Coming Soon to the Apple Mac: iOS Apps
(Pictured above: Apple’s Craig Federighi on stage at the company’s Worldwide Developer’s Conference in San Jose, California, June 4.)
Apple this week revealed a revamped Mac App Store that will ultimately feature popular iOS mobile apps built to run natively on the next version of macOS. But the company emphasized that the effort to enable iOS apps to run on macOS shouldn’t fuel speculation that it intends to merge the two platforms.
Apple previewed the next versions of iOS and macOS to kick off its annual Worldwide Developer Conference (WWDC), taking place this week in San Jose, California. During the opening keynote, Craig Federighi, Apple’s senior vice president of software engineering, addressed the frequent question regarding Apple’s plans to merge the two operating systems.
“No, of course not,” Ferderighi said.
“We love the Mac, and we love macOS because it’s explicitly created to the unique characteristics of Mac hardware like the ergonomics of the keyboard and the trackpad, the flexibility in displays and storage. And because of the power it exposes, makes the Mac able to accomplish almost anything.”
Nevertheless, Federighi said Apple wanted to make it easier for developers to port popular iOS apps to the forthcoming macOS upgrade, code-named Majave. Apple is building extensions to its iOS frameworks and the platform UIKit tooling, enabling iOS apps to use Mac hardware features such as navigation of the trackpad, resizing windows, cut and paste, and drag and drop.
The first deliverables from this multiyear project will include several popular iOS apps. News, Voice Memos, Home and Stocks will be available on Mojave, along with the new multi-party FaceTime service coming to iOS 12 this fall. The company already has begun testing the apps internally.
“It turns out they make fantastic Mac apps, and we were able to bring them to the Mac with very few code changes,” Federighi said of the iOS apps. Developers will be able to use this new capability next year, he added.
Dean Hager, CEO of Jamf, a provider of enterprise management software for Macs, said Apple’s effort could appeal to companies considering PC replacement.
“With the coming ability to port iOS apps to the Mac and Apple’s statement that iOS and macOS are not merging, hopefully people will finally stop claiming that,” Hager said. “MacOS probably has the greatest user loyalty of any OS in history. With Microsoft transforming into a cloud company – and caring less about owning the client – the opportunity has never been bigger for Apple to win massive market share with the Mac.”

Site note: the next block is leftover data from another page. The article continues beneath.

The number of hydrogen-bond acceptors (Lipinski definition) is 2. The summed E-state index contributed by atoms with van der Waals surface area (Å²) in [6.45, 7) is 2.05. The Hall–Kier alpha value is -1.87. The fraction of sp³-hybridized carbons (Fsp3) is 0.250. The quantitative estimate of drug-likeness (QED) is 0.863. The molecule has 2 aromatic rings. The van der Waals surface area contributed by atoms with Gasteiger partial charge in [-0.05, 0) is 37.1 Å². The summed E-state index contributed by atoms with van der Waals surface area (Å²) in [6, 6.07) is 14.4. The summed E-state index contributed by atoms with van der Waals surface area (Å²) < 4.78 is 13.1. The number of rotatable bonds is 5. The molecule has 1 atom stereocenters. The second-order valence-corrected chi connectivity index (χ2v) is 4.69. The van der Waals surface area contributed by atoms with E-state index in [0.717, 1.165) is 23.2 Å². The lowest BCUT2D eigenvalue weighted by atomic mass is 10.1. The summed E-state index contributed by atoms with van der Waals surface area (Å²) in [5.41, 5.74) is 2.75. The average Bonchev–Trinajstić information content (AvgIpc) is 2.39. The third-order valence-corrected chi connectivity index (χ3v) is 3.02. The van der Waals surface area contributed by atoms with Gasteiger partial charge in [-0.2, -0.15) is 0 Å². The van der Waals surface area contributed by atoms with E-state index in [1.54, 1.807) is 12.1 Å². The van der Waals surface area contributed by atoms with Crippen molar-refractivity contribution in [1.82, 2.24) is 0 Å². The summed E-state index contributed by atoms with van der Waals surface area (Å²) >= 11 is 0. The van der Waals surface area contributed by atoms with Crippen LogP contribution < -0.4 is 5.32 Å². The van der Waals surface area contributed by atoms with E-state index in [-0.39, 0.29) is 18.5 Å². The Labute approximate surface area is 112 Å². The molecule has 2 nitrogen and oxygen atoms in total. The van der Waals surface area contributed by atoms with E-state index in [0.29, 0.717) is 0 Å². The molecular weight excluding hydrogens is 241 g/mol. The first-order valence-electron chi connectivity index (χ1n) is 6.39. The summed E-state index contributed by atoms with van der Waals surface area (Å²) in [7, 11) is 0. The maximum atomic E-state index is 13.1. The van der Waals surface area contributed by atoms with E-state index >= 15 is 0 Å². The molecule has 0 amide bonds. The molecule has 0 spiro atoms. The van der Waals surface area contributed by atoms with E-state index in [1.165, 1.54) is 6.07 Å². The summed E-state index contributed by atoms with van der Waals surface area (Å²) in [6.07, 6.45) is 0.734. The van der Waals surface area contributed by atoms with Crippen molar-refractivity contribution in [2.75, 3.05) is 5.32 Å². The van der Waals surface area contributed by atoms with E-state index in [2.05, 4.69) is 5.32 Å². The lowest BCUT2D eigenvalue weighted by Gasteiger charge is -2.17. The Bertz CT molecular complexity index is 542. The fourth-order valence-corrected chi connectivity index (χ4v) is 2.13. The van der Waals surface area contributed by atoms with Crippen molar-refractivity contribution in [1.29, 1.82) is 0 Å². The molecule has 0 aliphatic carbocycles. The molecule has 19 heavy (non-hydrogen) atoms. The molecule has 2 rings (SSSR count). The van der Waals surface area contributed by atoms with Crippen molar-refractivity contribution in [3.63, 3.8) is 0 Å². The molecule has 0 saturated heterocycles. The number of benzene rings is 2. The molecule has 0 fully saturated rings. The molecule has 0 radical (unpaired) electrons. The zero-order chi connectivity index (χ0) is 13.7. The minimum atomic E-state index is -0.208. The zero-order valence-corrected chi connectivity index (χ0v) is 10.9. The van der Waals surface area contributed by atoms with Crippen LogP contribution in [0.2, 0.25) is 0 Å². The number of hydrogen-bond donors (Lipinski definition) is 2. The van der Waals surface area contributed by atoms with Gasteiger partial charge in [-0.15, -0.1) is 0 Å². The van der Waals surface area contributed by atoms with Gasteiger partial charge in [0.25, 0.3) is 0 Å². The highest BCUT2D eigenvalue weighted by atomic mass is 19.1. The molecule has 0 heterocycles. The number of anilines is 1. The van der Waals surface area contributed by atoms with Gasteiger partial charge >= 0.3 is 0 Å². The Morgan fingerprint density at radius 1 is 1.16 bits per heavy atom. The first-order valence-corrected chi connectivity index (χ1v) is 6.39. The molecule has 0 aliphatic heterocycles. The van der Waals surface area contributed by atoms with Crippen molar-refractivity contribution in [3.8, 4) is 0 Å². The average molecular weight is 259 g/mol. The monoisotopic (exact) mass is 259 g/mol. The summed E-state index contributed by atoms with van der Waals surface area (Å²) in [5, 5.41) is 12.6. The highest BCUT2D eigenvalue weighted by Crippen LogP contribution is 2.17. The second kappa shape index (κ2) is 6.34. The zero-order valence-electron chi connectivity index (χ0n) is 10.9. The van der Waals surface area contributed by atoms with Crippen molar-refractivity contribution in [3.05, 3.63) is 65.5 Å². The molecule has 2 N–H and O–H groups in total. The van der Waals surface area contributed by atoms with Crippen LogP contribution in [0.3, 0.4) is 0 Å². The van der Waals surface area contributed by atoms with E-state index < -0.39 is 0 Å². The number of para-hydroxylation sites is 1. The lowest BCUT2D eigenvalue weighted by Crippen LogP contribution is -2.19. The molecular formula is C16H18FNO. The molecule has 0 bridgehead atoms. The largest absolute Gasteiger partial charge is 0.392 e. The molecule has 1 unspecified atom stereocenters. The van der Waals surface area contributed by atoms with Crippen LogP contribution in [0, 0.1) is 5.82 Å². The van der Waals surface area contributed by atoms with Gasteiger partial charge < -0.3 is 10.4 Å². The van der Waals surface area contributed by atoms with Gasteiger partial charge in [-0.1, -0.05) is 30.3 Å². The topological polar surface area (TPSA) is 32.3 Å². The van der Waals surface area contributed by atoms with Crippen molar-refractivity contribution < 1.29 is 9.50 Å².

Share of Apple Macs have remained relatively flat, slightly below 7 percent, according to Gartner and IDC, though Apple reported last month that it shipped 4.1 million systems in its second fiscal quarter. The move is more likely to keep Macintosh developers engaged rather than draw a large number of Windows shops, said Patrick Moorhead, founder and principal analyst with Moor Insights and Strategies.
“Apple had to do something to keep devs excited about macOS, and bringing iOS apps to the platform could be that motivator,” Mooorhead said.
Apple CEO Tim Cook gave a vast portion of the airtime in the opening session to iOS 12, which the company is readying for iPhone and iPad users this fall. The company also announced improvements to iOS versions for Apple Watch and Apple TV.
Industry analysts describe new features coming to iOS as evolutionary — and should be well-received by customers. The promise that iOS 12 will improve performance on devices dating back to the iPhone 5s is important, considering the backlash following revelations that Apple was throttling performance on its iPhones in recent iOS updates to preserve battery life.
Apps will launch 40 percent faster on an iPhone 6 Plus and the keyboard will come up 50 percent faster, according to Federighi. The photo slider will activate 70 percent faster, he added, attributing the boost to more intelligence in the OS.
“In iOS 12, we’re much smarter,” he said. “When we detect that you need a burst of performance like when you begin scrolling, or launching an app, we ramp up processor performance instantly to its highest state, delivering high performance — and ramp it down just as fast to preserve battery life. These are some improvements that are coming to not just our older devices but the full range of devices.”